5. #7 – Washington Capitals

Yvon Labre scored 14 goals in nine NHL seasons, but his No. 7 hangs from the rafters at the Verizon Center in Washington, DC. Labre joined the Capitals in their first season, scored the team’s first goal at home, and was captain from 1976-78. Fans and teammates respected Labre’s constant hustle, even as the Capitals struggled through some ugly seasons. He was an assistant coach and color commentator for the team after his retirement and later served as the Capitals’ director of community relations. Labre’s number was retired on Nov. 7, 1981.

6. #1 - Pittsburgh Pirates

Bill Meyer compiled a record of 317-452 during his stint as Pittsburgh manager from 1948-52, and in his final year, the Pirates lost a franchise-worst 112 games. Why then, in 1954, was Meyer the second Pittsburgh player or manager to have his number retired (after the legendary Honus Wagner)?

Meyer’s declining health was well documented and he was a popular figure with the Pittsburgh media and fans. As Baseball Digest’s editors explained in 1990, “He was well liked even though his teams finished 4th, 6th, 8th, 7th, and 8th during his managerial tenure…Meyer’s record as a minor league manager – a highly successful one – also figured in the decision.” Meyer suffered a stroke in 1955 and died in 1957 at the age of 64.

7. #42 – MLB

Major League Baseball retired Jackie Robinson’s No. 42 across the entire league on April 15, 1997, 50 years after Robinson broke MLB’s color barrier with the Brooklyn Dodgers. Players who were wearing the number at the time were allowed to keep it. New York Yankees closer Mariano Rivera is the only active player who wears No. 42.

8. #9 – Real Salt Lake

When Real Salt Lake General Manager Garth Lagerwey announced his decision to retire Jason Kreis’s No. 9 earlier this year, controversy erupted. Even Kreis, who scored only 17 of his 108 career goals as an MLS player with Real Salt Lake before taking over as coach, questioned whether he deserved the honor. Internationally, retiring jerseys is rare in soccer, and typically reserved for players who have died. “We live in America,” Lagerwey said at the start of an epic rant defending the decision. “We play in an American soccer league. We have playoffs, we don’t have relegation, we retire numbers.”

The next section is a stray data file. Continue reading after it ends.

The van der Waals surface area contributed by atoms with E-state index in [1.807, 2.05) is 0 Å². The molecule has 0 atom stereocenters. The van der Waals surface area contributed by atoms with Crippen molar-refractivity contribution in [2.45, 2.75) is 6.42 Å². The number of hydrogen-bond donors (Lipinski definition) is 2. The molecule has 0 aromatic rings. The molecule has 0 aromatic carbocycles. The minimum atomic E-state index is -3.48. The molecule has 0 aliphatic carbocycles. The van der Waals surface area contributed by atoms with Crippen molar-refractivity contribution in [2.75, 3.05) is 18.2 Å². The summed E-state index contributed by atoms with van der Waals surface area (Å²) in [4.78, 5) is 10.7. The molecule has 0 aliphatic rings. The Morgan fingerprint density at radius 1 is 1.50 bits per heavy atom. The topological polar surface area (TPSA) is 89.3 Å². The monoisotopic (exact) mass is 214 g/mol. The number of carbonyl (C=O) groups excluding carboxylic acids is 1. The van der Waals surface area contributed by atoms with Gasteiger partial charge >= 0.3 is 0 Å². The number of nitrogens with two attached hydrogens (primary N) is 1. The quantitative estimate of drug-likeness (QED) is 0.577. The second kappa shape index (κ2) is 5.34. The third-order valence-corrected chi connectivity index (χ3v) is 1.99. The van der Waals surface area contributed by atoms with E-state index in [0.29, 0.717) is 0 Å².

9. #7 – New Orleans Hornets

When the Charlotte Hornets moved to New Orleans in 2002, the team retired Pete Maravich’s No. 7. The Utah Jazz, for whom Maravich played the majority of his career, had previously retired Pistol Pete’s number. All but one of Maravich’s years with the Jazz came before the team moved from New Orleans to Salt Lake City. That, coupled with Maravich’s tremendous college career at LSU, was the Hornets’ reasoning for retiring his number. The team’s only other retired number is 13, which belonged to Bobby Phills. The Baton Rouge native died in a car crash in 2000.

10. #99 – NHL

After Wayne Gretzky played his final game on April 18, 1999, NHL Commissioner Gary Bettman announced that his iconic No. 99 would be retired across the league. “You have always been and always will be ‘The Great One,’” Bettman said. “There will never be another.”

11. #40 – Arizona Cardinals